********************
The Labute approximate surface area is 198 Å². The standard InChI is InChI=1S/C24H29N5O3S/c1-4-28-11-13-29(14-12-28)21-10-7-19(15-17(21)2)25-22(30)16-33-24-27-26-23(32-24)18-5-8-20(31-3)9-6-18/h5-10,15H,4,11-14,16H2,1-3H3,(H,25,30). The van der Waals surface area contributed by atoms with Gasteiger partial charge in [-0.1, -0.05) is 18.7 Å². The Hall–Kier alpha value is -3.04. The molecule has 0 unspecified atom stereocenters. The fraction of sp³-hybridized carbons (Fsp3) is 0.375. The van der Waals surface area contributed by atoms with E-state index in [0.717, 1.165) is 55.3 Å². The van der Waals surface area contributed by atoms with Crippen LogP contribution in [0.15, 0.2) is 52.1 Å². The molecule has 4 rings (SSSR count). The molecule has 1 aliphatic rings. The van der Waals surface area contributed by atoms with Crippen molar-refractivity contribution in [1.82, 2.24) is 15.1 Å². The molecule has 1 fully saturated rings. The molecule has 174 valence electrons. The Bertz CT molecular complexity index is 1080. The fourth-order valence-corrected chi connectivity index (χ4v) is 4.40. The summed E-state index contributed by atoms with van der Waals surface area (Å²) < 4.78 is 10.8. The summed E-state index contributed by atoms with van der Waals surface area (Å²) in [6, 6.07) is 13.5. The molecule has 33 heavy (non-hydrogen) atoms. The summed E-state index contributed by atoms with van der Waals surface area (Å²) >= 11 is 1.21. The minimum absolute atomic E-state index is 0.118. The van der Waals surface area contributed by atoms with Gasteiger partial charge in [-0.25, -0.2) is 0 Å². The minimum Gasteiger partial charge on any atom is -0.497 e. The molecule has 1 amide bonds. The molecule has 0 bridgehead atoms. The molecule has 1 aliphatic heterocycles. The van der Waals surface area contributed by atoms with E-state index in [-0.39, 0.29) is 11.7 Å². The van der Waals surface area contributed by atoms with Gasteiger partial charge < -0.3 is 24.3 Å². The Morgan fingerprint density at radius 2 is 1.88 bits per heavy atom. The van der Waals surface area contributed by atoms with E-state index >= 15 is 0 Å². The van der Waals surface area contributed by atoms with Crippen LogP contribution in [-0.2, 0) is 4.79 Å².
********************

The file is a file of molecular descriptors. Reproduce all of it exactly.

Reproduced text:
The Labute approximate surface area is 198 Å². The standard InChI is InChI=1S/C24H29N5O3S/c1-4-28-11-13-29(14-12-28)21-10-7-19(15-17(21)2)25-22(30)16-33-24-27-26-23(32-24)18-5-8-20(31-3)9-6-18/h5-10,15H,4,11-14,16H2,1-3H3,(H,25,30). The van der Waals surface area contributed by atoms with Gasteiger partial charge in [-0.1, -0.05) is 18.7 Å². The Hall–Kier alpha value is -3.04. The molecule has 0 unspecified atom stereocenters. The fraction of sp³-hybridized carbons (Fsp3) is 0.375. The van der Waals surface area contributed by atoms with E-state index in [0.717, 1.165) is 55.3 Å². The van der Waals surface area contributed by atoms with Crippen LogP contribution in [0.15, 0.2) is 52.1 Å². The molecule has 4 rings (SSSR count). The molecule has 1 aliphatic rings. The van der Waals surface area contributed by atoms with Crippen molar-refractivity contribution in [1.82, 2.24) is 15.1 Å². The molecule has 1 fully saturated rings. The molecule has 174 valence electrons. The Bertz CT molecular complexity index is 1080. The fourth-order valence-corrected chi connectivity index (χ4v) is 4.40. The summed E-state index contributed by atoms with van der Waals surface area (Å²) < 4.78 is 10.8. The summed E-state index contributed by atoms with van der Waals surface area (Å²) in [6, 6.07) is 13.5. The molecule has 33 heavy (non-hydrogen) atoms. The summed E-state index contributed by atoms with van der Waals surface area (Å²) >= 11 is 1.21. The minimum absolute atomic E-state index is 0.118. The van der Waals surface area contributed by atoms with Gasteiger partial charge in [-0.25, -0.2) is 0 Å². The minimum Gasteiger partial charge on any atom is -0.497 e. The molecule has 1 amide bonds. The molecule has 0 bridgehead atoms. The molecule has 1 aliphatic heterocycles. The van der Waals surface area contributed by atoms with E-state index in [-0.39, 0.29) is 11.7 Å². The van der Waals surface area contributed by atoms with Gasteiger partial charge < -0.3 is 24.3 Å². The Morgan fingerprint density at radius 2 is 1.88 bits per heavy atom. The van der Waals surface area contributed by atoms with E-state index >= 15 is 0 Å². The van der Waals surface area contributed by atoms with Crippen LogP contribution in [-0.2, 0) is 4.79 Å².